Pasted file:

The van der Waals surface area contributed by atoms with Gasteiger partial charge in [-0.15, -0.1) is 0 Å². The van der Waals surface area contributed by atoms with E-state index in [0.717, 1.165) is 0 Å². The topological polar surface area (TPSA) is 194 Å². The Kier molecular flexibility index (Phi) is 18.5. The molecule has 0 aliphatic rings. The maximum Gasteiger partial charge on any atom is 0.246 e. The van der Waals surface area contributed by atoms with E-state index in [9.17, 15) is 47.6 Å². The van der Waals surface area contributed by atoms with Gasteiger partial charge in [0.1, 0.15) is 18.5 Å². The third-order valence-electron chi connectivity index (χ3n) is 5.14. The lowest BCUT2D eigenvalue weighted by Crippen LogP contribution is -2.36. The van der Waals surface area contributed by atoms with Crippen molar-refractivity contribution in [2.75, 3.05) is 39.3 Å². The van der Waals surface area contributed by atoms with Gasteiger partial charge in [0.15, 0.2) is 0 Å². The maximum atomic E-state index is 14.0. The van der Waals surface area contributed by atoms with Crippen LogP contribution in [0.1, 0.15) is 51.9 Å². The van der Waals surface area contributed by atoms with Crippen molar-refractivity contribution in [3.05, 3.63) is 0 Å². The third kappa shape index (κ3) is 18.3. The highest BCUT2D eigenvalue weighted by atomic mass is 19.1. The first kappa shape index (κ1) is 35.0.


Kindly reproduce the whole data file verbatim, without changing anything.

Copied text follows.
The van der Waals surface area contributed by atoms with Gasteiger partial charge in [-0.15, -0.1) is 0 Å². The van der Waals surface area contributed by atoms with E-state index in [0.717, 1.165) is 0 Å². The topological polar surface area (TPSA) is 194 Å². The Kier molecular flexibility index (Phi) is 18.5. The molecule has 0 aliphatic rings. The maximum Gasteiger partial charge on any atom is 0.246 e. The van der Waals surface area contributed by atoms with E-state index in [9.17, 15) is 47.6 Å². The van der Waals surface area contributed by atoms with Gasteiger partial charge in [0.1, 0.15) is 18.5 Å². The third-order valence-electron chi connectivity index (χ3n) is 5.14. The lowest BCUT2D eigenvalue weighted by Crippen LogP contribution is -2.36. The van der Waals surface area contributed by atoms with Crippen molar-refractivity contribution in [2.75, 3.05) is 39.3 Å². The van der Waals surface area contributed by atoms with Gasteiger partial charge in [0.15, 0.2) is 0 Å². The maximum atomic E-state index is 14.0. The van der Waals surface area contributed by atoms with Crippen LogP contribution in [0.1, 0.15) is 51.9 Å². The van der Waals surface area contributed by atoms with Crippen molar-refractivity contribution in [3.05, 3.63) is 0 Å². The third kappa shape index (κ3) is 18.3. The highest BCUT2D eigenvalue weighted by atomic mass is 19.1. The first kappa shape index (κ1) is 35.0.